Iran Deputy Foreign Minister Abbas Araqchi leaves the Grand Hotel Wien, site of indirect nuclear talks, Austria, Vienna, April 9, 2021 (Florian Schroetter/AP)


Iran’s indirect nuclear talks will continue next week, amid a positive signal from the head of the Iranian delegation.

The Joint Commission convened on Saturday to review the discussions, with the European Union and the remaining powers in the deal (UK, France, Germany, China, and Russia) as brokers between Iran and the US.

Iranian Deputy Foreign Minister Abbas Araqchi spoke of a “new understanding” in the talks, with groups on the technical aspects and on sanctions.

“There is now a shared view of the end goal between all sides and the path that needs to be taken is a bit better known,” Araqchi said.

But the minister also cautioned, “It won’t be an easy path — there are some serious differences that will need to be resolved.”

The European Union’s coordinator Enrique Mora echoed Araqchi.

Russia’s Mikhail Ulyanov summarized, “The participants took note with satisfaction of the progress made so far and expressed determination to continue negotiations with a view to complete the process successfully as soon as possible.”

However, in a sign of an ongoing hard line by Tehran, State outlet Press TV — used by Iranian officials to signal their views and intentions — quotes an “informed source” that “only the removal of all sanctions together against Iran will save the Vienna talks”.


Iran is claiming that it has enriched uranium to 60% purity, further breaking the limits of the 2015 nuclear deal.

Maintaining the defiance of last Sunday’s damaging attack — probably by Israel — on the Natanz nuclear plant, Atomic Energy Organization head Ali Akbar Salehi issued the announcement on Friday.

Salehi’s statement came soon after Parliament Speaker Mohammad Baqer Qalibaf told legislators that “Iranian scientists reached 60% enriched uranium product” at 12:40 a.m. local time.

President Hassan Rouhani went farther, proclaiming, “We can enrich to [military grade] 90% today, but we stand by our word and we are not looking for an atomic bomb.”

Talks continued in Vienna on Friday, with Iranian media highlighting Deputy Foreign Minister Abbas Araqchi’s sessions with the Russian and Chinese representatives — seen as more sympathetic to Tehran’s positions than the European Union and the European trio of the UK, France, and Germany.

A “senior EU official” said talks, on technical aspects and sanctions, were expected to continue for a few days. Delegations would then return home for internal discussions. The official said there was no idea whether progress had been made.

ORIGINAL ENTRY: Indirect talks over the 2015 Iran nuclear deal resumed on Thursday in Vienna.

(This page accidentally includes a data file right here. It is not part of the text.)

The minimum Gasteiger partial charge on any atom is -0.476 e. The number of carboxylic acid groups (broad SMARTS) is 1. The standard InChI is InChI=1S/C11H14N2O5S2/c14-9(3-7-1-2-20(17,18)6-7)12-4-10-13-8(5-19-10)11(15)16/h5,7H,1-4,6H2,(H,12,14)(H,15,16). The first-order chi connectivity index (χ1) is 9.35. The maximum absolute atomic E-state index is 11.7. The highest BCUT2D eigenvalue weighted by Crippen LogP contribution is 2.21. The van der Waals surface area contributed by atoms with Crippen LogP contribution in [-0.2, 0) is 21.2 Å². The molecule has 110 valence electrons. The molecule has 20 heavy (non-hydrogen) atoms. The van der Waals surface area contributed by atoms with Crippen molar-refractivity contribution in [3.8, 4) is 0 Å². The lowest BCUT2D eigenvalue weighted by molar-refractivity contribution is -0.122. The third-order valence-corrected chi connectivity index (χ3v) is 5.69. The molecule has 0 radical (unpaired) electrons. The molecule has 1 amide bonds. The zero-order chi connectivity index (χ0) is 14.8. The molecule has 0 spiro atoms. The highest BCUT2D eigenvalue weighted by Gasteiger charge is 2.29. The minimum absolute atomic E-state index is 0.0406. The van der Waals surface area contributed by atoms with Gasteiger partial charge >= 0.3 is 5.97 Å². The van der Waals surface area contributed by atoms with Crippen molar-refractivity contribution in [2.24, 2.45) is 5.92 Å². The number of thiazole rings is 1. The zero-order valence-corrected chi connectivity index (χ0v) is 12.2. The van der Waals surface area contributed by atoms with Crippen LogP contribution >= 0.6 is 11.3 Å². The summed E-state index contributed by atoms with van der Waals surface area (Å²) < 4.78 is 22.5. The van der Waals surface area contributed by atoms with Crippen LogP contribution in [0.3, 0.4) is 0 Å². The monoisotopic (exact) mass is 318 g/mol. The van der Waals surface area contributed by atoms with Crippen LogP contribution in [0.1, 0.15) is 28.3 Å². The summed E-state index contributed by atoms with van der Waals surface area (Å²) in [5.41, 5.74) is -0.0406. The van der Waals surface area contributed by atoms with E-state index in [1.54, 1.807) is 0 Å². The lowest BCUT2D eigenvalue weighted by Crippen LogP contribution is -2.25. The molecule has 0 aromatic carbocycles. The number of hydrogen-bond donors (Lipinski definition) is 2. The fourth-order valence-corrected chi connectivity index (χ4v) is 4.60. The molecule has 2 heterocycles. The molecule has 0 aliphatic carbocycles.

The discussions are between brokered by the European Union and the powers in the agreement (UK, Germany, France, Russia, and China), shuttling between Iran and the US. The EU’s coordinator Enrique Mora tweeted:

The talks opened last week in the Austrian capital, but made little progress over US re-entry to the deal. The Trump Administration withdrew in May 2018 and imposed comprehensive sanctions, including on Iran’s energy and financial sectors, six months later.

The Biden Administration is offering a “sequenced” approach, linking removal of sanctions to an Iranian return to compliance with the deal. Iran has publicly set the pre-condition of a full lifting of the sanctions before discussions progress.

On Wednesday, Iran’s Supreme Leader endorsed the resumption of talks, despite Sunday’s damaging attack — likely overseen by Israel — on the Natanz nuclear complex. But Ayatollah Khamenei derided the US and Europeans, and repeated the precondition of sanctions removal.

See also Iran’s Supreme Leader: Indirect Nuclear Talks to Continue with US

Iranian officials responded to the Natanz attack by declaring that they will begin enrichment of 60% uranium, further breaking the provisions of the deal.

The agreement limits Tehran to 3.67% uranium. In January, Iran returned to its pre-2015 level of 20% and installed cascades of advanced centrifuges.

Two working groups, on technical aspects and on sanctions, have begun consultations in Vienna.

“Currently I think the nuclear working group is more advanced, much more advanced, than [the] sanctions-lifting working group,” Wang Qun, China’s Ambassador to the International Atomic Energy Agency, said after Thursday’s meeting of the Joint Commission.

Iran’s Foreign Ministry maintained a defiant line, chiding European powers for a “weak reaction” to the Natanz attack.